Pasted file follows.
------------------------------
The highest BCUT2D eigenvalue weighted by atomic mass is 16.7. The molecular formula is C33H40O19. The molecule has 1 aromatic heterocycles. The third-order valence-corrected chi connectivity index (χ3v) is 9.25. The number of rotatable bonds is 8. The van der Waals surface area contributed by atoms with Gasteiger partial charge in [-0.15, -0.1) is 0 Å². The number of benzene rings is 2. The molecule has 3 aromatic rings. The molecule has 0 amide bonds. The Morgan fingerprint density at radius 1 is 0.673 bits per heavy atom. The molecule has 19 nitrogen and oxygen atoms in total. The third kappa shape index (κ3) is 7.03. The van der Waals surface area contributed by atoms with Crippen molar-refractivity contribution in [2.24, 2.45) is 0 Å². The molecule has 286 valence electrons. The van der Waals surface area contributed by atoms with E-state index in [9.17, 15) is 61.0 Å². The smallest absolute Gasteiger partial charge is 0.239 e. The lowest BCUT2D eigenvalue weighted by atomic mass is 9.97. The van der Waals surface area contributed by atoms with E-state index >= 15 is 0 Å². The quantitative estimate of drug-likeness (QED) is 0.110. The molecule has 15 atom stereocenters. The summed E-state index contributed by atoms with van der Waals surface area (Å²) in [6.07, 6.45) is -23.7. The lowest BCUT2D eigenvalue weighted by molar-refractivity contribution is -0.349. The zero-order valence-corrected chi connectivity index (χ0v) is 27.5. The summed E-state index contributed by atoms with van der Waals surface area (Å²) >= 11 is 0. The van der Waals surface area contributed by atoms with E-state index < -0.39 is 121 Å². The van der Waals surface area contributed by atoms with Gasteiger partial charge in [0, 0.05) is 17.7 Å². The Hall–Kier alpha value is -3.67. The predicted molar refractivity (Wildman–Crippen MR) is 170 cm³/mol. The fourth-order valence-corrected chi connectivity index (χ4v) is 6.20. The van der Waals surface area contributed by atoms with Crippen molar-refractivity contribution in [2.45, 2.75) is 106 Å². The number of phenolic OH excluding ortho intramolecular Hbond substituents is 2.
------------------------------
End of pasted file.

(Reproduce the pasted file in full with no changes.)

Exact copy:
The highest BCUT2D eigenvalue weighted by atomic mass is 16.7. The molecular formula is C33H40O19. The molecule has 1 aromatic heterocycles. The third-order valence-corrected chi connectivity index (χ3v) is 9.25. The number of rotatable bonds is 8. The van der Waals surface area contributed by atoms with Gasteiger partial charge in [-0.15, -0.1) is 0 Å². The number of benzene rings is 2. The molecule has 3 aromatic rings. The molecule has 0 amide bonds. The Morgan fingerprint density at radius 1 is 0.673 bits per heavy atom. The molecule has 19 nitrogen and oxygen atoms in total. The third kappa shape index (κ3) is 7.03. The van der Waals surface area contributed by atoms with Crippen molar-refractivity contribution in [2.24, 2.45) is 0 Å². The molecule has 286 valence electrons. The van der Waals surface area contributed by atoms with E-state index in [9.17, 15) is 61.0 Å². The smallest absolute Gasteiger partial charge is 0.239 e. The lowest BCUT2D eigenvalue weighted by atomic mass is 9.97. The van der Waals surface area contributed by atoms with E-state index >= 15 is 0 Å². The quantitative estimate of drug-likeness (QED) is 0.110. The molecule has 15 atom stereocenters. The summed E-state index contributed by atoms with van der Waals surface area (Å²) in [6.07, 6.45) is -23.7. The lowest BCUT2D eigenvalue weighted by molar-refractivity contribution is -0.349. The zero-order valence-corrected chi connectivity index (χ0v) is 27.5. The summed E-state index contributed by atoms with van der Waals surface area (Å²) >= 11 is 0. The van der Waals surface area contributed by atoms with E-state index < -0.39 is 121 Å². The van der Waals surface area contributed by atoms with Gasteiger partial charge in [0, 0.05) is 17.7 Å². The Hall–Kier alpha value is -3.67. The predicted molar refractivity (Wildman–Crippen MR) is 170 cm³/mol. The fourth-order valence-corrected chi connectivity index (χ4v) is 6.20. The van der Waals surface area contributed by atoms with Crippen molar-refractivity contribution in [2.45, 2.75) is 106 Å². The number of phenolic OH excluding ortho intramolecular Hbond substituents is 2.